Studies in Language

Studies in Language (SL) provides a forum for the discussion of issues in contemporary linguistics, with a particular focus on empirically well-grounded research in the functionalist tradition that recognizes the diversity and variability of human languages and of communication patterns, the historical dynamics of languages, and the embedding of language in both social practices and cognition.

Studies in Language provides for three sections and types of contributions:

Regular articles: Regular articles are expected to adopt a cross-linguistic or comparative perspective and to advance our understanding of human language as such, in terms of state-of-the-art theories, methods, and analytical models or frameworks. Regular articles on one individual language are published only to the extent that they make a contribution of general interest.

News from the Field: SL welcomes short contributions that report on new discoveries in little-known or endangered languages, emphasizing description over theory and comparison. Contributions to this special section typically derive from original fieldwork and are expected to provide concise and well-substantiated analyses of linguistic phenomena that have not been noticed so far and for which the wider theoretical implications have yet to be established.

Discussions: SL publishes short position papers that outline or take issue with general visions of the field or address current developments. Contributions to this section may lead to response articles in the same or in a subsequent issue and one (very short) reply by the original contributor.

All submissions are subject to double-blind reviewing.

SL publishes its articles Online First.

Studies in Language introduces a new special section that will appear at irregular intervals:
News from the field: We invite short contributions that report on new discoveries in little-known and/or endangered languages, emphasizing description over theory. Contributions will typically derive from original fieldwork and are expected to provide concise and well-substantiated analyses of linguistic phenomena that have not been noticed much in general or in the relevant family or area, but for which the wider theoretical and comparative implications cannot be established yet. Submissions will be refereed like regular articles.

Studies in Language now offers online submission.

Sample issue: SL 41:1
Board
Managing Editors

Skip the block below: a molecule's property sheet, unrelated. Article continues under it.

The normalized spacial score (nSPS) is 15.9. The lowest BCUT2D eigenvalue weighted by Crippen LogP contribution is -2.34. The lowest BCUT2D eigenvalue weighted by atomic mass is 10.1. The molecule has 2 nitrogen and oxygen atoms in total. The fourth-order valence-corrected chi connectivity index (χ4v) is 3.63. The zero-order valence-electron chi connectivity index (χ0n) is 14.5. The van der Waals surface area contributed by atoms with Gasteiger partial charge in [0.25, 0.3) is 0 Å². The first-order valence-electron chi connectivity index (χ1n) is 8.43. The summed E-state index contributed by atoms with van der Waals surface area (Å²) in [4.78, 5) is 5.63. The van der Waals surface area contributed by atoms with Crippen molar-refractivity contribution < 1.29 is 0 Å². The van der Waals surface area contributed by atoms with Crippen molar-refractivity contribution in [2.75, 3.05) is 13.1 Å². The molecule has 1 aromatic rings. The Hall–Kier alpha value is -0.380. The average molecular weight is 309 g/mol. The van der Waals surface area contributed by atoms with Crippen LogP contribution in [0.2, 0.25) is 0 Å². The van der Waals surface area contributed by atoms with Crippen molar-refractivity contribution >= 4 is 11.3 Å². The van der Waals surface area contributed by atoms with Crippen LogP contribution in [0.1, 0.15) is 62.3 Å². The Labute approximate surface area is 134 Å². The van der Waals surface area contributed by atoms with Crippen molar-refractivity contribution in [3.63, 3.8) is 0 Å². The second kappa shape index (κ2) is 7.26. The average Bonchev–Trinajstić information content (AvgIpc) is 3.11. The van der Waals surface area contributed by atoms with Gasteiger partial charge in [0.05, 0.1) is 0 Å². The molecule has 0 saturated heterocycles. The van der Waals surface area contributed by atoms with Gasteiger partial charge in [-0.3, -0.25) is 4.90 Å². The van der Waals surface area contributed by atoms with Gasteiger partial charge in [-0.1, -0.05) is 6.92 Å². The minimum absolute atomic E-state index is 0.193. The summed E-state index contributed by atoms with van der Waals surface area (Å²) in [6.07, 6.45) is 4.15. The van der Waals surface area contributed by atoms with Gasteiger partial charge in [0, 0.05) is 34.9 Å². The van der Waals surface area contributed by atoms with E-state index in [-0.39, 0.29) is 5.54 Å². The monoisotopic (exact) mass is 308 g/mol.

Ekkehard König | Free University Berlin/Albert Ludwigs University, Freiburg
Lindsay J. Whaley | Dartmouth College
Review Editor
Martine Robbeets | Max Planck Institute for the Science of Human History, Jena
Editorial Board
Werner Abraham | University of Vienna / University of Munich
Balthasar Bickel | University of Zurich
Greville G. Corbett | University of Surrey
Denis Creissels | Lumière University Lyon 2
N.J. Enfield | University of Sydney
Nicholas Evans | Australian National University
William Foley | University of Sydney
T. Givón | University of Oregon, Eugene
Jeff Good | University of Buffalo
Tom Güldemann | Humboldt University Berlin
Peter Harder | University of Copenhagen
Martin Haspelmath | Max Planck Institute for the Science of Human History
Bernd Heine | University of Cologne
Nikolaus P. Himmelmann | University of Cologne
Daniel Hole | University of Stuttgart
Marianne Mithun | University of California, Santa Barbara
Enrique L. Palancar | University of Surrey / CNRS
Doris L. Payne | University of Oregon
Subscription Info
Current issue: 44:2, available as of June 2020

General information about our electronic journals.

Subscription rates

All prices for print + online include postage/handling.

Online-only Print + online
Volume 45 (2021): 4 issues; ca. 1000 pp. EUR 645.00 EUR 748.00
Volume 44 (2020): 4 issues; ca. 1000 pp. EUR 645.00 EUR 748.00

Individuals may apply for a special subscription rate of EUR 95.00 (online‑only: EUR 90.00)
Private subscriptions are for personal use only, and must be pre-paid and ordered directly from the publisher.

Available back-volumes

Online-only Print + online
Complete backset
(Vols. 1‒43; 1977‒2019)
133 issues;
30,200 pp.
EUR 18,250.00 EUR 19,187.00
Volume 43 (2019) 4 issues; 1000 pp. EUR 632.00 EUR 733.00
Volume 42 (2018) 4 issues; 1000 pp. EUR 614.00 EUR 712.00
Volume 41 (2017) 4 issues; 1000 pp. EUR 596.00 EUR 691.00
Volume 40 (2016) 4 issues; 1000 pp. EUR 596.00 EUR 671.00
Volume 39 (2015) 4 issues; 1000 pp. EUR 596.00 EUR 651.00
Volume 38 (2014) 4 issues; 1000 pp. EUR 596.00 EUR 632.00
Volume 37 (2013) 4 issues; 1000 pp. EUR 596.00 EUR 614.00
Volumes 32‒36 (2008‒2012) 4 issues; avg. 1000 pp. EUR 579.00 each EUR 596.00 each
Volume 31 (2007) 4 issues; 900 pp. EUR 562.00 EUR 579.00
Volume 30 (2006) 4 issues; 800 pp. EUR 529.00 EUR 546.00
Volume 29 (2005) 3 issues; 725 pp. EUR 452.00 EUR 513.00
Volumes 20‒28 (1996‒2004) 3 issues; avg. 725 pp. EUR 439.00 each EUR 452.00 each
Volumes 10‒19 (1986‒1995) 2 issues; avg. 520 pp. EUR 316.00 each EUR 325.00 each